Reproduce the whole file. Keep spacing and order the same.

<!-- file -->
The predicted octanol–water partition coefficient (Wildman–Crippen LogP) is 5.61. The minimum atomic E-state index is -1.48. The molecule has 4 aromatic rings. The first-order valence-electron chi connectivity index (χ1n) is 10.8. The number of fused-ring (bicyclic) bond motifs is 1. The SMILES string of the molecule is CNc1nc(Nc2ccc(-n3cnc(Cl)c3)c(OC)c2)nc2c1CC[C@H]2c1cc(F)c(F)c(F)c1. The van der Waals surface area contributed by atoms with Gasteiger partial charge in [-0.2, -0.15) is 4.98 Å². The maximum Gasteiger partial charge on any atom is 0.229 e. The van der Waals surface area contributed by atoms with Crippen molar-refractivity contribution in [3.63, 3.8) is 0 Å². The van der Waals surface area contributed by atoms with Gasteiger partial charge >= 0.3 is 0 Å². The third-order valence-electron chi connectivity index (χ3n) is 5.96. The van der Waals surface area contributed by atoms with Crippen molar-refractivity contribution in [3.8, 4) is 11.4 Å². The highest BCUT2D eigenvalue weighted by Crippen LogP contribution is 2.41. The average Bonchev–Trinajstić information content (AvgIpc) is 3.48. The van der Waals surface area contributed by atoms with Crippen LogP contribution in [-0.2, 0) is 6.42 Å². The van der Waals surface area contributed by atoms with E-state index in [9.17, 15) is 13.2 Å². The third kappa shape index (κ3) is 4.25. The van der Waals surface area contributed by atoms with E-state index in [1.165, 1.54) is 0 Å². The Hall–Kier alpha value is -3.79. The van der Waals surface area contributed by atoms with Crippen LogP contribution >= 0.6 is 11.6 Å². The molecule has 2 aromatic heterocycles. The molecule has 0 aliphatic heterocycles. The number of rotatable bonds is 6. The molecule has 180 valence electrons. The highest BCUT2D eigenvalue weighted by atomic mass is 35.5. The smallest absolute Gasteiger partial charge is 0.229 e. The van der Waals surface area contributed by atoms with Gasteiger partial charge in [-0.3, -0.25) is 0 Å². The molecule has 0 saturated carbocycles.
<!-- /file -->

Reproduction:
The predicted octanol–water partition coefficient (Wildman–Crippen LogP) is 5.61. The minimum atomic E-state index is -1.48. The molecule has 4 aromatic rings. The first-order valence-electron chi connectivity index (χ1n) is 10.8. The number of fused-ring (bicyclic) bond motifs is 1. The SMILES string of the molecule is CNc1nc(Nc2ccc(-n3cnc(Cl)c3)c(OC)c2)nc2c1CC[C@H]2c1cc(F)c(F)c(F)c1. The van der Waals surface area contributed by atoms with Gasteiger partial charge in [-0.2, -0.15) is 4.98 Å². The maximum Gasteiger partial charge on any atom is 0.229 e. The van der Waals surface area contributed by atoms with Crippen molar-refractivity contribution in [3.63, 3.8) is 0 Å². The van der Waals surface area contributed by atoms with Gasteiger partial charge >= 0.3 is 0 Å². The third-order valence-electron chi connectivity index (χ3n) is 5.96. The van der Waals surface area contributed by atoms with Crippen molar-refractivity contribution in [3.8, 4) is 11.4 Å². The highest BCUT2D eigenvalue weighted by Crippen LogP contribution is 2.41. The average Bonchev–Trinajstić information content (AvgIpc) is 3.48. The van der Waals surface area contributed by atoms with Crippen LogP contribution in [-0.2, 0) is 6.42 Å². The van der Waals surface area contributed by atoms with E-state index in [9.17, 15) is 13.2 Å². The third kappa shape index (κ3) is 4.25. The van der Waals surface area contributed by atoms with E-state index in [1.165, 1.54) is 0 Å². The Hall–Kier alpha value is -3.79. The van der Waals surface area contributed by atoms with Crippen LogP contribution >= 0.6 is 11.6 Å². The molecule has 2 aromatic heterocycles. The molecule has 0 aliphatic heterocycles. The number of rotatable bonds is 6. The molecule has 180 valence electrons. The highest BCUT2D eigenvalue weighted by atomic mass is 35.5. The smallest absolute Gasteiger partial charge is 0.229 e. The van der Waals surface area contributed by atoms with Gasteiger partial charge in [-0.3, -0.25) is 0 Å². The molecule has 0 saturated carbocycles.